Faith, Love and Respect for ALL

A Day Out With Grammy

The girls and I planned a day out with Grammy today. Our plan was to play at a local Children’s Museum, then have lunch. However, nothing ever goes as planned.

The Children’s Museum was a total bust. There were two huge field-trips there, and the place was packed. Between the noise level and all the people Beth could not handle it. We stayed about 30 minutes, if that, and had to leave. She was so overwhelmed she could not focus on anything and was just running laps around the second floor.

We went to Plan B and drove out to one of her favorite McDonald’s Play-lands, where we spent two wonderful hours playing, munching, laughing, and being silly with Grammy. Although Anne could not get past the first tube, she was perfectly happy staying on that level, playing guard to the “castle” and making numerous trips up/down the stairs. After 2 hours Beth was running herself ragged, and we had to leave before she overheated or got sick. She had a massive meltdown, and obsessed about “playing” until bedtime.  Thankfully our new adventure to find chocolate (Reese’s Peanut Butter Cups), did have her smiling a bit in between her sad moments. Plus, she fell asleep for a bit in the car, which I had hoped would help her feel better; but when she woke up and found Grammy gone, that was whole other issue, and many tears were shed because she missed Grandma.

The five hours we spent at home until bedtime were rough, to say the least. Beth laid on the couch bundled up in a blanket sad and crying on/off for quite some time. When she was up and moving around, Anne could not be anywhere near her, or she melted down. Poor Anne doesn’t understand how they can be playing one minute and the next Beth wants nothing to do with her. We had some moments of happy, like when Daddy surprised us by coming home early, but even that could not pull our girl completely out of her funk.  Unfortunately, she went to bed a sad, exhausted little girl. I can only pray that she gets some quality rest tonight, and wakes up a bit more regulated tomorrow.

Most people do not see the fallout of an exciting day for us. Most people think that because Beth had fun that everything was great. Most people do not know the full extent of what the fun-time does to her. I felt bad for my mother-in-law today, because she was heartbroken to see the extent of the post-activity meltdowns. It killed her to hear Beth crying, sobbing, gasping, and choking because it was time to leave. Every time Beth sobbed: “I want to play” I saw the pain on momma’s face.  Overall it was a wonderful day, but it was followed by our usual aftermath, which for us is exhausting, but normal. For Grammy it seemed to be a sad, rough ending to a great afternoon.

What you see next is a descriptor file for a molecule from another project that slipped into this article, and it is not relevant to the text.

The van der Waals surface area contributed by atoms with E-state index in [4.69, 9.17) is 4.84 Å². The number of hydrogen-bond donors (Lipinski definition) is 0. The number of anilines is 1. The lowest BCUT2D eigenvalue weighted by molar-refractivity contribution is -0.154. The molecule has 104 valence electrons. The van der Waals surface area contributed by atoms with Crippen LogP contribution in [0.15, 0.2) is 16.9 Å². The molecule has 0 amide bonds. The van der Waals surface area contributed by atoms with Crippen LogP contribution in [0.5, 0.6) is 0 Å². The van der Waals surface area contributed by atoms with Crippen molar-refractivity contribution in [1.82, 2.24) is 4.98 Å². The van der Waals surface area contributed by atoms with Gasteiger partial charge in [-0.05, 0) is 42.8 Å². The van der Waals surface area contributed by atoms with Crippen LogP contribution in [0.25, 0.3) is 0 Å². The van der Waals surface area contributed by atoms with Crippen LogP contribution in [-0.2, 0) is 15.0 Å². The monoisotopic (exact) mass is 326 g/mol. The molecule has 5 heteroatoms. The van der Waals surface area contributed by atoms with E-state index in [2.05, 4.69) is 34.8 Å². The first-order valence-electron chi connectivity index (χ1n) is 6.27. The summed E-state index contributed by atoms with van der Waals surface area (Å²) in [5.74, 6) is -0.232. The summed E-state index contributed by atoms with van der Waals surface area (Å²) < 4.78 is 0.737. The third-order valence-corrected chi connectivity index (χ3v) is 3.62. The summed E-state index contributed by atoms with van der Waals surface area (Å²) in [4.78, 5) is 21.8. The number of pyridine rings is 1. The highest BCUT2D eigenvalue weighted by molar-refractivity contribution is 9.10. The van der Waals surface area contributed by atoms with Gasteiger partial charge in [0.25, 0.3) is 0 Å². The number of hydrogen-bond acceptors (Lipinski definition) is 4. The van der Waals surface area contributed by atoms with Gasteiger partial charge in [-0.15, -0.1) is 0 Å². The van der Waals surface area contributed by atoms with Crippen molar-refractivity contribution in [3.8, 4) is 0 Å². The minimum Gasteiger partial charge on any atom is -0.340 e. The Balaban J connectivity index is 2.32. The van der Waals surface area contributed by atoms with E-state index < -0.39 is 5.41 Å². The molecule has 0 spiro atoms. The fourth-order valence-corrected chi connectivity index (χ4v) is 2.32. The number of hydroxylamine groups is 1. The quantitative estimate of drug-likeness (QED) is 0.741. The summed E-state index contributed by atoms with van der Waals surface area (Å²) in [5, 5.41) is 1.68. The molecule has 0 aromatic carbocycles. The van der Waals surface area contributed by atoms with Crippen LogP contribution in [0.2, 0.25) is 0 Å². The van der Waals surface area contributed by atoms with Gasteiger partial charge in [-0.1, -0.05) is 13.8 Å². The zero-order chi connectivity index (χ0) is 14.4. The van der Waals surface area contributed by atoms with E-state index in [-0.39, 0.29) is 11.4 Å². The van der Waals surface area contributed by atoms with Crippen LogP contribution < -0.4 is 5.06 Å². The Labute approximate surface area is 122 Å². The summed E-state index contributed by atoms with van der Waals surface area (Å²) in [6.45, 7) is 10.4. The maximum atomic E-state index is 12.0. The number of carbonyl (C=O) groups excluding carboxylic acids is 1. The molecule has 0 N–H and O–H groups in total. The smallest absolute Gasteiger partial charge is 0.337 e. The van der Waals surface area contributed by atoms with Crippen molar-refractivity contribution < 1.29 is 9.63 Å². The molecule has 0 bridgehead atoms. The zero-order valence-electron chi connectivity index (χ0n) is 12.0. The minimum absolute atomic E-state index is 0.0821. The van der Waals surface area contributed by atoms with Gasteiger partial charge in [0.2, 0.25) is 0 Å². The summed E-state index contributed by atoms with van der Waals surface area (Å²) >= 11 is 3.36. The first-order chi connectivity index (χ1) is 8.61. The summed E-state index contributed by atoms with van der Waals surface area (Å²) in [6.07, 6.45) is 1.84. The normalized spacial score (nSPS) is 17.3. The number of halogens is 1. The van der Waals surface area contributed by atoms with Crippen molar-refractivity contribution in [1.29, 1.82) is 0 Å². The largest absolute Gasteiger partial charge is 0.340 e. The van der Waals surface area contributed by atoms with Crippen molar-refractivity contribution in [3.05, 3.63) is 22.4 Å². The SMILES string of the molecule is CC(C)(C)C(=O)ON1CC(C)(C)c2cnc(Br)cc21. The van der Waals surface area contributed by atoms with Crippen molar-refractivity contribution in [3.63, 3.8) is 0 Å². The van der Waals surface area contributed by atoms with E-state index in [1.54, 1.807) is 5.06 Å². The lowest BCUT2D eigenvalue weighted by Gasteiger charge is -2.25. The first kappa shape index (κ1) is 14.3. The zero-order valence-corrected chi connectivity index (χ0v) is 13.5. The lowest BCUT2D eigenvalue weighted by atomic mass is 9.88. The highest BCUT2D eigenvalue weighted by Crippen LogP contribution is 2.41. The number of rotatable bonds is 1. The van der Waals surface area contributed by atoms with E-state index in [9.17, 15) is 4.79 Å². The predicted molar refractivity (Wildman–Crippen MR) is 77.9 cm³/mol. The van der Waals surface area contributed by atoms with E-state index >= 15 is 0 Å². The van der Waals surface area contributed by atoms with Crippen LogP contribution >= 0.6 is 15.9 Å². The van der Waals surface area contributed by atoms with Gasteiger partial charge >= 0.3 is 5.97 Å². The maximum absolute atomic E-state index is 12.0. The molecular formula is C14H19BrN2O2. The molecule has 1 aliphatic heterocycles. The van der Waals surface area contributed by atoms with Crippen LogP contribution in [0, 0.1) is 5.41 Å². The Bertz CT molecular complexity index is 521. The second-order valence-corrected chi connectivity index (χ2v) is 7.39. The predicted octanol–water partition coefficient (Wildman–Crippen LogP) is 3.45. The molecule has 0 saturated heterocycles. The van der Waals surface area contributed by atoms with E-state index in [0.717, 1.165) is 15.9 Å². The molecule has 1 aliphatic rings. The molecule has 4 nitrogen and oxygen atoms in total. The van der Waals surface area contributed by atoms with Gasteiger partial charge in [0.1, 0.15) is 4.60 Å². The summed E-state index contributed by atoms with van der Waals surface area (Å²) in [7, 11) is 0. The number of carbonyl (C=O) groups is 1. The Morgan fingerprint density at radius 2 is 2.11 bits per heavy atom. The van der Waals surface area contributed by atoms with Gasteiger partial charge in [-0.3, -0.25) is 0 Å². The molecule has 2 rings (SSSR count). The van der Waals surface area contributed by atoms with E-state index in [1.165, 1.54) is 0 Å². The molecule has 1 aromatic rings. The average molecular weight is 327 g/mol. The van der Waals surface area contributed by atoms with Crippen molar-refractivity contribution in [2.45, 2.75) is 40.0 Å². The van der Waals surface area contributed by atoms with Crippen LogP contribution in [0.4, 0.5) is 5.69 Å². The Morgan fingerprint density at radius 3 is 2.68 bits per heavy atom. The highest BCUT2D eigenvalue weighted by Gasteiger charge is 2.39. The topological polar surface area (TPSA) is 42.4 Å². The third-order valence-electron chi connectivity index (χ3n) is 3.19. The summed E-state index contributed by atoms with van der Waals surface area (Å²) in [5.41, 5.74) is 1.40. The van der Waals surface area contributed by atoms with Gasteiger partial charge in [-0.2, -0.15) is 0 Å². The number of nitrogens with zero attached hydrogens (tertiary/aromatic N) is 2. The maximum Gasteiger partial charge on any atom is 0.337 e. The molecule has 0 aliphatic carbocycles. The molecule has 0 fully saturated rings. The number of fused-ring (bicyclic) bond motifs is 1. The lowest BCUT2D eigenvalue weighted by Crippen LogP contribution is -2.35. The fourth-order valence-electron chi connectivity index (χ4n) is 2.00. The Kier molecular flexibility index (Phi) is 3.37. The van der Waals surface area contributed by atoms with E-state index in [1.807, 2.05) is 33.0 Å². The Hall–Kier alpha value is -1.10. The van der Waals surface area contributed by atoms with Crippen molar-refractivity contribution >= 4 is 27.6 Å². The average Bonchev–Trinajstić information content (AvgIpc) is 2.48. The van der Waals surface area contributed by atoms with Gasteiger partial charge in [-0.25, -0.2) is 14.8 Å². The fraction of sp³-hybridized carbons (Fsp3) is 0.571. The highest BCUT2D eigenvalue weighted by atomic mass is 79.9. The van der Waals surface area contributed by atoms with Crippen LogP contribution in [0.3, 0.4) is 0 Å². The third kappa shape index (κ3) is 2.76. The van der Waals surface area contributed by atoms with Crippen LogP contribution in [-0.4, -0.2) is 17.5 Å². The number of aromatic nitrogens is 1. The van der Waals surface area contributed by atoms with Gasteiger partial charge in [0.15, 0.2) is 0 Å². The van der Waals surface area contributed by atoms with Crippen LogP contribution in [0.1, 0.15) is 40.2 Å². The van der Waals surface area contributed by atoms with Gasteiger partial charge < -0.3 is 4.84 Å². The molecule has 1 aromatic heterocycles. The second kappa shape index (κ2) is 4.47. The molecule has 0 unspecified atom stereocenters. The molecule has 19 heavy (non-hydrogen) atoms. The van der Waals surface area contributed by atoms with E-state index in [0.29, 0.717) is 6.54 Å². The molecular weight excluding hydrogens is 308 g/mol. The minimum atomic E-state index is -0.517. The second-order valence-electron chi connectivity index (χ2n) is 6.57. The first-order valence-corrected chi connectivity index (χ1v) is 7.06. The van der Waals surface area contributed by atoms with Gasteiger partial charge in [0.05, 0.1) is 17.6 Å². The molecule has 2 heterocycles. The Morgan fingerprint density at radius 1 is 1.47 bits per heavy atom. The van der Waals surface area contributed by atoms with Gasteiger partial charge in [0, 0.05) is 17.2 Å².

Today got me thinking… How much do we shelter family and friends from seeing and/or knowing the true extent of our children’s suffering? Do we perhaps lessen the the  magnitude of sensory overload to protect our loved one’s from enduring the heartbreak we feel when we cannot comfort our children? Although I am always honest about Beth’s limitations in social situations, I think I hold back from telling people how bad it really can be; because I do not want them to focus on the negatives of Autism, I want them to see all the positives and wonder Beth can give the world.

Honestly, I envy the families who can go anywhere, at anytime and not have to worry about the effects of the day. This is not a luxury we have, we must evaluate every situation and decide if the activity is worth the potential ramifications for Beth.  One day we will figure out how to best handle the fun activities, and minimize the meltdowns that follow. Hopefully one day Beth will be able to tell us herself, what she is capable of handling without being overloaded to the point of meltdown. I am not sure when, or if, that day will come, but until then we keep trying and praying, while comforting our girl the best we can.

As is typical in our journey, today was a roller-coaster ride filled with highs and lows, but overall both girls came away with some marvelous memories of a Fun Day Out with Grammy. We are very blessed to have love and laughter in our life, and cannot let a little rain keep us from dancing under the rainbow.

rollercoaster

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Autism Proud – Journey With Us – by Jest Tu Positive by Dorothy Stronglove is licensed under a Creative Commons Attribution-NonCommercial-NoDerivs 3.0 Unported License.

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Comments on: "A Day Out With Grammy" (2)

  1. Autism Mom Praying In The Storm said:

    My son is in his 20’s and we deal with routines (food especially). He has to eat on time, and sweets can send him into a crying/laughing mode. For the most part, we can go places that are not loud or crowded and the weather has to be ok. I tell him why we aren’t going certain places, and he’s fine with it. So, there are alot of limits, but we work around it. I know other people don’t understand, but I’ve explained to my church people (my son and I sing in the choir) and they seem to understand. Is it hard? Yes. Is it worth it? Yes. It takes a long time to figure out some sort of way to deal with all the situations. It’s like you have to be a 24/7 problem solver, but I know that God is there, in the meltdowns, in the sadness. I pray that you find answers. God bless.

  2. Thank you for sharing, your story gives me hope. Most days I think the meltdowns are worth it, because she had so much joy before she tried to adjust when leaving; however other days they just make me sad. You reminded me that I must always remember even when I can’t reach her, God is with her. Thank you!

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